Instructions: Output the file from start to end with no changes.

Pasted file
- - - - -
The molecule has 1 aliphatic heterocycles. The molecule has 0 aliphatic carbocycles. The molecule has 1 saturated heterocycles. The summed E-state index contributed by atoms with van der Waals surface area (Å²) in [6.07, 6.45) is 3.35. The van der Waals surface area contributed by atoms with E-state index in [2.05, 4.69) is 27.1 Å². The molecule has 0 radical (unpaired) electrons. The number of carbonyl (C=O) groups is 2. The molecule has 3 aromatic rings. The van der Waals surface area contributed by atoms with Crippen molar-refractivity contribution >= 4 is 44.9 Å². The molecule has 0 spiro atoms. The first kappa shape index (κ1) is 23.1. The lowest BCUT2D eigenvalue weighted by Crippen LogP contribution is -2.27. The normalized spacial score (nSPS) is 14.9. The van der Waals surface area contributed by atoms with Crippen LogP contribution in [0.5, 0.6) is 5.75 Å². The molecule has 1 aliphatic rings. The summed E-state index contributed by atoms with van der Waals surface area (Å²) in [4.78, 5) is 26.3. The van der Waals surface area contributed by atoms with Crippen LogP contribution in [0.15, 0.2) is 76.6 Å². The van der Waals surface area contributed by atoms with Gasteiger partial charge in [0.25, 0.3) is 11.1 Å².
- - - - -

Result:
The molecule has 1 aliphatic heterocycles. The molecule has 0 aliphatic carbocycles. The molecule has 1 saturated heterocycles. The summed E-state index contributed by atoms with van der Waals surface area (Å²) in [6.07, 6.45) is 3.35. The van der Waals surface area contributed by atoms with E-state index in [2.05, 4.69) is 27.1 Å². The molecule has 0 radical (unpaired) electrons. The number of carbonyl (C=O) groups is 2. The molecule has 3 aromatic rings. The van der Waals surface area contributed by atoms with Crippen molar-refractivity contribution >= 4 is 44.9 Å². The molecule has 0 spiro atoms. The first kappa shape index (κ1) is 23.1. The lowest BCUT2D eigenvalue weighted by Crippen LogP contribution is -2.27. The normalized spacial score (nSPS) is 14.9. The van der Waals surface area contributed by atoms with Crippen LogP contribution in [0.5, 0.6) is 5.75 Å². The molecule has 1 aliphatic rings. The summed E-state index contributed by atoms with van der Waals surface area (Å²) in [4.78, 5) is 26.3. The van der Waals surface area contributed by atoms with Crippen LogP contribution in [0.15, 0.2) is 76.6 Å². The van der Waals surface area contributed by atoms with Gasteiger partial charge in [0.25, 0.3) is 11.1 Å².